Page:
Glenn Beck and Liberation Theology
On Sunday, after his colossal “Restoring Honor” rally in Washington, D.C., Glenn Beck took aim at one of his favorite targets, Barack Obama, but in a novel way. Beck regrets saying a few months ago that President Obama was a “racist.” What he should have said instead, he now realizes, was that he didn’t agree with Obama’s “theology.” And what is Obama’s theology, according to Beck? Liberation theology, of all things.
Here’s Beck’s definition:
I think that it is much more of a theological question that he is a guy who understands the world through liberation theology, which is oppressor and victim….That is a direct opposite of what the gospel is talking about…It's Marxism disguised as religion
As Ronald Reagan used to say, “There you go again.” A few months ago, Beck decided that he would demolish the idea of “social justice,” by telling Christians if their priests, pastors or ministers use that buzz word on Sundays they should leave their churches. As he may or may not have known, the tenets of “social justice” encourage one not only to help the poor but address the conditions that keep them poor. He called that “communist.”
That approach didn’t work all that well for Beck since so many Christian denominations, particularly the Catholic Church, espouse social justice explicitly. But liberation theology? Really?
A little history: Liberation theology began in Latin America in the 1950s and 1960s, and was later was developed more systematically by Catholic theologians who began to reflect on experiences of the poor there. The term was coined by the Rev. Gustavo Gutierrez, a Peruvian priest, in his landmark book A Theology of Liberation, published in 1971. Briefly put, liberation theology (and there are many definitions, by the way) is a Gospel-based critique of the status quo through the eyes of the poor. Contrary to what Beck implies, the liberation theologian doesn’t see himself or herself as victim; rather proponents call us to see how the poor are marginalized by society, work among them, advocate on their behalf, and help them advocate for themselves. It has nothing to do with seeing yourself as victim. It is, like all authentic Christian practices, “other-directed.”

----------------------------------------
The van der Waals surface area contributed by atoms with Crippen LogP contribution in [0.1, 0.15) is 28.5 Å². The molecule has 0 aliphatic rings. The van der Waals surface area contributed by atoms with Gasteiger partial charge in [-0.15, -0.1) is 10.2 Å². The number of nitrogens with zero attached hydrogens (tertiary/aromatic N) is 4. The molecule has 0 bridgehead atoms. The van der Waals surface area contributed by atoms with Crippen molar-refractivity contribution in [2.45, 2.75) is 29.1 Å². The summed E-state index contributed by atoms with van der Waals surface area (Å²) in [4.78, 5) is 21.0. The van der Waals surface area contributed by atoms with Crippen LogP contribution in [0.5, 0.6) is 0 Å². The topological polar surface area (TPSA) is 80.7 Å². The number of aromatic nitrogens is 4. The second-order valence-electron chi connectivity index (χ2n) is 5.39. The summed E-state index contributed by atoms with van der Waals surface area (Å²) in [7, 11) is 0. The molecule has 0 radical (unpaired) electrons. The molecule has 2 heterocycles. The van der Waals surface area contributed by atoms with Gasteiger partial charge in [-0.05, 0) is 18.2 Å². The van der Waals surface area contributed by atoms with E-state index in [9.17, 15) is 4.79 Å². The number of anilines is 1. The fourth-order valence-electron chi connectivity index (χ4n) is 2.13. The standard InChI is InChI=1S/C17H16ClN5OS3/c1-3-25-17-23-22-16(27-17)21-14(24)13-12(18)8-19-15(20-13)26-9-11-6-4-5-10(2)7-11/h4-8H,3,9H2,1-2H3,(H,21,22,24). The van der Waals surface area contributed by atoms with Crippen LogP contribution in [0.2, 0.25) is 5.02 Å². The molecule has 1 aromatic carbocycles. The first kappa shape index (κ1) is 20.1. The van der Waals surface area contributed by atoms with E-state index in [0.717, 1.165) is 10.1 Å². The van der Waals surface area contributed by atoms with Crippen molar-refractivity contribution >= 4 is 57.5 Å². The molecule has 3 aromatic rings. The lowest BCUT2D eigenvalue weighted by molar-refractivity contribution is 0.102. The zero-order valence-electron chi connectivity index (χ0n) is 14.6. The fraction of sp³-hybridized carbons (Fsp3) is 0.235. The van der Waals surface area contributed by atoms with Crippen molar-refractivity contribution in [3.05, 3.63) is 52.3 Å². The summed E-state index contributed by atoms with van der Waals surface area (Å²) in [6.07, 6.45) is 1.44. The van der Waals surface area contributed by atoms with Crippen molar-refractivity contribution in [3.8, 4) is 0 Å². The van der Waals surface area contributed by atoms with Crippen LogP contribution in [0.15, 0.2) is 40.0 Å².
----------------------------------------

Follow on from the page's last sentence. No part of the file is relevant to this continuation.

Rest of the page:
Perhaps more importantly (at least in my reading), it sees the figure of Jesus Christ as the “liberator,” who frees people from bondage and slavery of all kinds. So, as he does in the Gospels, Christ not only frees us from sin and illness, Christ also desires to free our fellow human beings from the social structures that keep them impoverished. This is this kind of “liberation” being espoused. Liberation theologians meditate deeply on Gospel stories that show Christ upending the social structures of the day, in order to bring more—uh oh—social justice into the world. We are also asked to make, as the saying a “preferential option for the poor.”
It’s not hard to see what Beck has against “liberation theology.” It’s one of the same reasons some people are opposed to “social justice.” Both ideas ask us to consider the plight of the poor. And that's disturbing. Some liberation theologians even consider the poor to be privileged carriers of God’s grace. In The True Church and the Poor, Jon Sobrino, a Jesuit theologian, wrote, “The poor are accepted as constituting the primary recipients of the Good News and, therefore, as having an inherent capacity of understanding it better than anyone else." That’s pretty threatening for any comfortable Christian. For not only do we have to help the poor, not only do we have to advocate on their behalf, we also have to see them as perhaps understanding God better than we do.
But that’s not a new idea: It goes back to Jesus. The poor, the sick, the outcast simply "got" him better than the wealthy did. Perhaps because there was less between God and the poor. Maybe that’s why Jesus said in the Gospel of Matthew, “If you wish to be perfect, sell all you have, and you will have treasure in heaven, and follow me.” Like I said, pretty disturbing, then and now.
In its heyday, liberation theology was not without controversy: some in the church, and some in the Vatican, thought it skirted too close to Marxism--including Pope John Paul II. On the other hand, John Paul didn’t shy away from personally involving himself in direct political activism in Poland. It was the Latin American version of social action that seemed to bother him more. But even John Paul affirmed the notion of “preferential option for the poor,” as did Paul VI before him. “When there is question of defending the rights of individuals, the defenseless and the poor have a claim to special consideration,” John Paul wrote in his great encyclical Centesimus Annus, which celebrated 100 years of—uh oh--Catholic Social Teaching.